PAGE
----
of the central wavelength can be made zero. In [26], the temperature dependence of
the TM and TE mode of the central wavelength of a polarization dependent AWG
with an attached bimetal plate was measured and is shown in Fig. 3.24. With the
bimetal plate, the TM and TE modes had an average temperature dependence of
less than 0.001 nm/8C and 0.004 nm/8C, compared to 0.013 nm/8C for the con-
ventional AWG. A side effect due to the attachment of the bimetal plate to the
silicon substrate of the AWG is the shift in central wavelength due to the initial
stress, which needs to be accounted for in an AWG layout.
Athermal AWGs of up to 40 channels [27–30] and 100/200 GHz channel
spacings are now commercially available [27–31] with good crosstalk perform-
ance (<30 dB), low polarization-dependent loss (<0.4 dB [27]), low insertion
loss (<2.0 dB for Gaussian type passband, <4.5 dB for semi-flat type passband
[28]), and good temperature stability over a wide operating range (<0.02 nm
from 0 8Cto608C [27]).
3.3.1 Field Assembly and Indoor Connectors
In an FTTH environment, the fiber connection between the outdoor drop
fiber and indoor fiber is usually performed via fusion or mechanical splices. For
mechanical splicing, splicing machines and fixtures are used to align and connect
AWG circuit
Bimetal plate
Silicon substrate
Waveguide layer
Figure 3.23 Schematic diagram of AWG with bimetal plate. (From Ref [26])
108 Optical Technologies in Passive Optical Access Networks
optical fibers, and materials such as transparent adhesives (epoxy resin) and
index-matching gels, provide index matching between the connected fibers.
Nonetheless, mechanical splicing does not facilitate easy disconnection and
reconnection, thereby making fiber fault detection and isolation between the
outdoor and indoor fibers difficult. An outer clasp connector comprising of a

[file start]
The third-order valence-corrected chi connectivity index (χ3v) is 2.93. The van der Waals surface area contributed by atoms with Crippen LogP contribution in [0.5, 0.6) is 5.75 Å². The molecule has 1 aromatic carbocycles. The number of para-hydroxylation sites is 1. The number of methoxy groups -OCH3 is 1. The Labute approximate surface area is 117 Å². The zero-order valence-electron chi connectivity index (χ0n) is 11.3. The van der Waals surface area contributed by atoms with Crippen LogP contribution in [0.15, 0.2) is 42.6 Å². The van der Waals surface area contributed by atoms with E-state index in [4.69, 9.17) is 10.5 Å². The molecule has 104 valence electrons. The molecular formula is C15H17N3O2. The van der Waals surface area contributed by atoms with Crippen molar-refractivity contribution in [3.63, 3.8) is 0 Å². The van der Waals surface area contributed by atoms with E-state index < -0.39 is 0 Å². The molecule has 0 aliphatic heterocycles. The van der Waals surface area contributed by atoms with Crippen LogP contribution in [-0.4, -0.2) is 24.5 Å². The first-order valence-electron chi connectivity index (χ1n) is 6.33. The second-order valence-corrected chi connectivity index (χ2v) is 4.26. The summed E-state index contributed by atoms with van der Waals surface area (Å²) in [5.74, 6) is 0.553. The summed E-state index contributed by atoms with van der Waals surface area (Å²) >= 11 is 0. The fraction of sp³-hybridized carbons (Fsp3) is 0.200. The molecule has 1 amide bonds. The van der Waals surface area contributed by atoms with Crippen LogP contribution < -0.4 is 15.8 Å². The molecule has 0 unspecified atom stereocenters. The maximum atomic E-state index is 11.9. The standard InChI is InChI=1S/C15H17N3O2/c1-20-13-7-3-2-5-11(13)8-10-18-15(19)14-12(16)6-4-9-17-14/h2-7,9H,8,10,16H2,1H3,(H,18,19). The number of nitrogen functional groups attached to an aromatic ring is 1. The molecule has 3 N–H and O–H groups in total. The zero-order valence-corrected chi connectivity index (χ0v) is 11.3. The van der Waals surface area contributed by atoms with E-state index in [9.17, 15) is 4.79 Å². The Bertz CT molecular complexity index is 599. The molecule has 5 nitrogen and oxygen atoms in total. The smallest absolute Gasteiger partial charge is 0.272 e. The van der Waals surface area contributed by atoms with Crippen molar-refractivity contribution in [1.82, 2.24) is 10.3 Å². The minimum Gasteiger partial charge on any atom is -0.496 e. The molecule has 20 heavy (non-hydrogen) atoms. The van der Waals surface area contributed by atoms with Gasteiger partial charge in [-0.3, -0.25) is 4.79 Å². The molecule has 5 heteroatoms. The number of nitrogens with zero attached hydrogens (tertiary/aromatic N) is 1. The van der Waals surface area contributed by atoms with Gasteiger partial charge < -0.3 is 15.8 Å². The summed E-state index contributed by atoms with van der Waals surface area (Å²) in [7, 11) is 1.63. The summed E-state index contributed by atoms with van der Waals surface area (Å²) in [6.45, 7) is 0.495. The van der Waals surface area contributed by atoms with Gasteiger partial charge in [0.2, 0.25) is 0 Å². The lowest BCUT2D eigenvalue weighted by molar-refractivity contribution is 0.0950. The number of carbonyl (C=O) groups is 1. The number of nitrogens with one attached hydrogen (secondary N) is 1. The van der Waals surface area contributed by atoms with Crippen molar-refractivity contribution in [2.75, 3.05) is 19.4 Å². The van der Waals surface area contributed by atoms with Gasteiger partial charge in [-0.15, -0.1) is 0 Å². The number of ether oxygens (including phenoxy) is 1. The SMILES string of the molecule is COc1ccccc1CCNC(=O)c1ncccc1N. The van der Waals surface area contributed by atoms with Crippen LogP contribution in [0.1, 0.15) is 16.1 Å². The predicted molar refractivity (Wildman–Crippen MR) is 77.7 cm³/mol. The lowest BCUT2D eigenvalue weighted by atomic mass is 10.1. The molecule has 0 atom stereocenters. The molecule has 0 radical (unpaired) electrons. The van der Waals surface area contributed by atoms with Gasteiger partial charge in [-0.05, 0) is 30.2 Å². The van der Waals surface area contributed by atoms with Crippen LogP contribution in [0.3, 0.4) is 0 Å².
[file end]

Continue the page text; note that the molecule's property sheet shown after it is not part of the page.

field assembly (FA) connector plug and a FA connector socket was proposed in
[32] by NTT Corporation, whereby connection and disconnection can be easily
achieved. Figure 3.25 (a) shows the structure of a FA connector plug and socket,
consisting of connector ferrules, fiber locks, and clasp parts. Only 25 mm of the
leading ends of the outdoor and indoor fibers need to be inserted into both the
plug and the socket to be locked in place. The FA connector socket is also
compatible with SC connectors. The placement of the connectors in the optical
cabinet at the customer premises is shown in Fig. 3.25 (b), where connections
between the outdoor and indoor fibers no longer require the use of specialized
mechanical or fusion splicing equipment.
20 30
Temperature (C)
Center wavelength (nm)
60 70 80
TM mode, with bimetal plate
TE mode, without bimetal plate
TM mode, without bimetal plate
TE mode, with bimetal plate
Figure 3.24 Center wavelength of AWG as a function of temperature. (From Ref [26])
PON Technologies for Indoor Installation 109
Results from connection loss and return loss trials, which charts the distribu-
tion of the loss in each case are shown in Fig. 3.26 (a) and (b) respectively. The
aim is to have as low a connection loss as possible, and as high a return loss as
possible to minimize the reflected optical power at the connector. In connection
loss trials repeated 500 times using the FA connector plug and socket, an average
loss of 0.26 dB was measured. The maximum loss was 0.69 dB, satisfying the
specification of 0.7 dB or lower for 1:3 mm transmission. In return loss trials
taken over 250 measurements, all return losses were measured to be more than
the specified 40 dB, with the average being 48.8 dB. A novel bendable SC
connector shown in Fig. 3.27 was also developed by NTT to be used indoors,
with good results in splice loss, repeated bending, and heat cycle tests [33]. Its
construction enables the connector to be movable between 0 degrees and 90
degrees to the wall socket, allowing increased tolerance to customer handling,
optical wiring workability, safety, and a good appearance.
In terms of reducing return losses which are essential in networks transporting
analog video services, angled physical contact (APC) connectors which are
normally reserved for long haul telecommunication networks are now being
FA connector plug
FA connector plug
FA connector socket
FA connector socket
Internal fiber
Clasp lock clip
Rotation armFiber insertion slot
Indoor optical fiber cable
Drop optical fiber cable
Clasp parts
Clasp parts
Connector ferrule within a fiber
Aluminum element
Figure 3.25 Field assembly (FA) connector: (a) structure of plug and socket; (b) in optical
cabinet at customer premises. (From Refs [32] and [33])
110 Optical Technologies in Passive Optical Access Networks

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